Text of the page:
Retro Sport with Roger Mann

Brian Clough as manager of Notts ForestBrian Clough as manager of Notts Forest

In 1976, I was playing my soccer for Torbay Gentlemen, and had been the club’s hon. secretary since its formation three years earlier.

During lunch breaks at work, I would often read the ‘Football News’, and one day a headline caught my attention - ‘Maltese government devastated by Brian Clough’s refusal’.

The article explained that Malta had invited Clough to bring out his Notts Forest team to play against the Maltese international team, at the national stadium, to raise money for a ‘Workers’ Monument’ at Msida.

The Minister of Sport had arranged three matches, receptions, island tours, and a celebration dinner for a team led by a man whom he regarded as a suitable ‘working class’ hero. The article went on to explain that Clough had agreed to visit Malta at first, but had now found that the planned October date was inconvenient.

The General Workers Union whose fund we were invited to supportThe General Workers Union whose fund we were invited to support

As I sat there among the fruit and vegetables, a thought occurred to me, and then more thoughts. ‘I wonder if’, ‘Don’t be silly!’ ‘They won’t even consider it!’, and finally ‘Go on, try it!’

I phoned our chairman, Ray Haydock, who said: “Nothing ventured, nothing gained”.

That was enough for me, so I rang the Malta High Commission in London. “Would you be kind enough to ask the Minister of Sport to contact me, please? It’s to do with his arrangement with Brian Clough”.

This was enough to persuade the minister, Lory Sant, to, personally, return the call two days later.

The Worker's Monument in Msida - erected in 1980The Worker's Monument in Msida - erected in 1980

Although he must have been disappointed at not hearing a Geordie accent, he listened to my proposal that the Torbay Gentlemen might replace Clough’s team!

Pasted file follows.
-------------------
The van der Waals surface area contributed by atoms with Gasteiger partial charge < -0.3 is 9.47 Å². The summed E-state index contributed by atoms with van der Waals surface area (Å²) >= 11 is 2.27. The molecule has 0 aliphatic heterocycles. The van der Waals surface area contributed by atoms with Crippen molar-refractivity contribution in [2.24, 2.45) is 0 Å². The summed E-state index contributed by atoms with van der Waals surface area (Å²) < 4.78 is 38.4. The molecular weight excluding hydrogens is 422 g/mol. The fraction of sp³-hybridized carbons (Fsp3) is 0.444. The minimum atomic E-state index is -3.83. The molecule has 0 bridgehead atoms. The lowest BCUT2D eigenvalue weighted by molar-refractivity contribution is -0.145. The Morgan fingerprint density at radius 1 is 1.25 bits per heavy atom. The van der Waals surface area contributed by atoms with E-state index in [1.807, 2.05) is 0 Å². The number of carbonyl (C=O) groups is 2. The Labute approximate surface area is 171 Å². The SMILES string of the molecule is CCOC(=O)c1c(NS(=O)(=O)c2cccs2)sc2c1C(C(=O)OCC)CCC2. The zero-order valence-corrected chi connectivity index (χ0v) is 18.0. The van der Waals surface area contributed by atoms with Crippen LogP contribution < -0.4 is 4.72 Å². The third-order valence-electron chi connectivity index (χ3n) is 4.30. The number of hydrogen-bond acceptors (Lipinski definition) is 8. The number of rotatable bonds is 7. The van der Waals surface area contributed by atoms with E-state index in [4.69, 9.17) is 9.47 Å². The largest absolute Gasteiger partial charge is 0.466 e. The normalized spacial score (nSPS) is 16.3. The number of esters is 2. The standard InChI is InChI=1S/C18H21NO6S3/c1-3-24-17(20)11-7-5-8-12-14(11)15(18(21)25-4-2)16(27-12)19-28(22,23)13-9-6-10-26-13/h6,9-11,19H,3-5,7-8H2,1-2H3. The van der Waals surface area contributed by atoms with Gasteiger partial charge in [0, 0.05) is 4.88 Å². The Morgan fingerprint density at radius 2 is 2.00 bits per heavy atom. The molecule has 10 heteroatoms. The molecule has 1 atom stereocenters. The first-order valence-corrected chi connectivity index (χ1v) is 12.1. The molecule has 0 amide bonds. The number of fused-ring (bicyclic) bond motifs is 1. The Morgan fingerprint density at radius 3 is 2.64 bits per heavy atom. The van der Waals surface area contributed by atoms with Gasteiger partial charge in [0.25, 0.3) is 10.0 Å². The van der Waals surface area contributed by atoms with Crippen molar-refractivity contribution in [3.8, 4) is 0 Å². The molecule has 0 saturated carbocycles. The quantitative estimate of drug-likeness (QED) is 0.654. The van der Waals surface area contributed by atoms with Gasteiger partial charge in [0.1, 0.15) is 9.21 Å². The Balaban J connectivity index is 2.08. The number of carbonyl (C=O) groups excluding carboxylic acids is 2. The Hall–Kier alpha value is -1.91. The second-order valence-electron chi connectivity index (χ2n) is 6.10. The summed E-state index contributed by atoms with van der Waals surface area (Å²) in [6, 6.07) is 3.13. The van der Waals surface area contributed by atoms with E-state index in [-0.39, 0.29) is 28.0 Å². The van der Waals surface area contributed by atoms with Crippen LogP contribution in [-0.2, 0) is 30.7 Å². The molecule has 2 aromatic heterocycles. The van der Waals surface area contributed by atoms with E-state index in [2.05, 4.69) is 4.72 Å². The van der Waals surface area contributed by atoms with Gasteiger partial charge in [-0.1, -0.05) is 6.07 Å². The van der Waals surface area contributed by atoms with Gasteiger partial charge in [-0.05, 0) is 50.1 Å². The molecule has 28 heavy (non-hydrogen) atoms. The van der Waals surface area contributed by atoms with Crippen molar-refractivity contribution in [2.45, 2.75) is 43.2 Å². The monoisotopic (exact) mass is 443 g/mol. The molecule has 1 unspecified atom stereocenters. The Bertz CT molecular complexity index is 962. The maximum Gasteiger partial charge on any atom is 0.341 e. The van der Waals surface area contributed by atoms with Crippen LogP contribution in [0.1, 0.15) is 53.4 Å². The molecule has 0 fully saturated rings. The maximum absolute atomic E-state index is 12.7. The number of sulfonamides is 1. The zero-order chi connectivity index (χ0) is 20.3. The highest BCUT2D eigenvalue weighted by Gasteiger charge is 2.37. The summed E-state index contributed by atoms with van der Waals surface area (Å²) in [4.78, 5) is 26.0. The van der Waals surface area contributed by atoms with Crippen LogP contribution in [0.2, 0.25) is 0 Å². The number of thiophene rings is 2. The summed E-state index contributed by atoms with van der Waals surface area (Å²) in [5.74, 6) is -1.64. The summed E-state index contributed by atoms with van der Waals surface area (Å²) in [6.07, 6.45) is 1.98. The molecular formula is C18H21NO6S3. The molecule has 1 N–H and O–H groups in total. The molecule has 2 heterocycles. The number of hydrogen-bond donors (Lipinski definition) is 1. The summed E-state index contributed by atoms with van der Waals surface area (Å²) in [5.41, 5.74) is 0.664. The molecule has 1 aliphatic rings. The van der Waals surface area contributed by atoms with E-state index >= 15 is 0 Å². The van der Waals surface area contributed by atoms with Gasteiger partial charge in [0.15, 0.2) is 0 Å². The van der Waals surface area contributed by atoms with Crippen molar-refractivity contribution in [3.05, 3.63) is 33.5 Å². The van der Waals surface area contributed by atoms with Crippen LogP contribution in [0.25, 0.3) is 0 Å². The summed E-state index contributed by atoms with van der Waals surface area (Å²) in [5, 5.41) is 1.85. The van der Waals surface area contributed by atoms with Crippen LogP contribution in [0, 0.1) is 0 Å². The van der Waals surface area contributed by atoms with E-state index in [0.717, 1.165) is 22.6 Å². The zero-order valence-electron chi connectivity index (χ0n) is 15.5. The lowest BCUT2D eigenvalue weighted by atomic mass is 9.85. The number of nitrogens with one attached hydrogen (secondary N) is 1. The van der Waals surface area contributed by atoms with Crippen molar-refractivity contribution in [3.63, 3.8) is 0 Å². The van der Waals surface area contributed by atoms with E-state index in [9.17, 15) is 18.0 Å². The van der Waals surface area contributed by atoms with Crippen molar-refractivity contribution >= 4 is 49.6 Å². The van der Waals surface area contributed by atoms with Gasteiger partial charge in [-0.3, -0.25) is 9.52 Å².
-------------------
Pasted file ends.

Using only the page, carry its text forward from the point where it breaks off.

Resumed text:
Our conversation ended with his suggestion that I put my case, in writing, to a Joe de Battista who had organised the Notts. Forest visit.

That night, I composed a long letter (no emails in those days!) explaining that we had ex-professional players (we had four), and wore Victorian kit (fun for TV). We had played in three other European countries, and would bring supporters in period costume, whereas Notts. Forest would only send a second team in October, and bring no support.

Finally, I added that we would be pleased to pay for our own accommodation, if the money saved was donated to the General Workers’ Union and its monument.

The wait for a reply seemed endless, and nearly a month passed before a letter dropped on my mat. Stamped with a Maltese emblem, it contained an official invitation from the Maltese government.

The Torbay Gentlemen were invited to visit the island for eight days.

During this time, they would be the guests of the Minister of Sport, and play a match in the national stadium against ‘The Maltese Gentlemen’ selected from former Maltese internationals who were now over 30 years old.

I read it, and re-read it, then kissed the envelope!

The news was greeted with great excitement by the club members, and that summer buzzed with activity. Costumes were updated, the hotel booked, and, one by one, the players negotiated ‘time off’ from work.

Maltese newspapers were requesting photos for pre-match features, and one even thought we were over-60s, and asked to share our fitness secrets!

In September, our South Devon League season started once again, and early results were disappointing.

Very few of us seemed prepared to risk our ageing limbs in a tackle that might spell the end of our dreams of a soccer swansong! This was a goal that really mattered to us!

Because it would be so difficult to lock up a double-decker, we decided not to use the club bus for the journey to London and, instead, booked train tickets.

On October 27, 30 ageing Torbay footballers, and their wives/girlfriends, flew out of Gatwick Airport to raise money for a monument to workers who lived 1,300 miles away!

Anything Brian Clough could do, we could do better!

As our plane taxied down the runway of Luqa Airport, I was peering through a cabin window when someone shouted: “Do you see what I see?”

I looked again and my heart missed a beat. There on the Tarmac was a reception committee and a television crew!

• Don’t miss the conclusion of the story next week!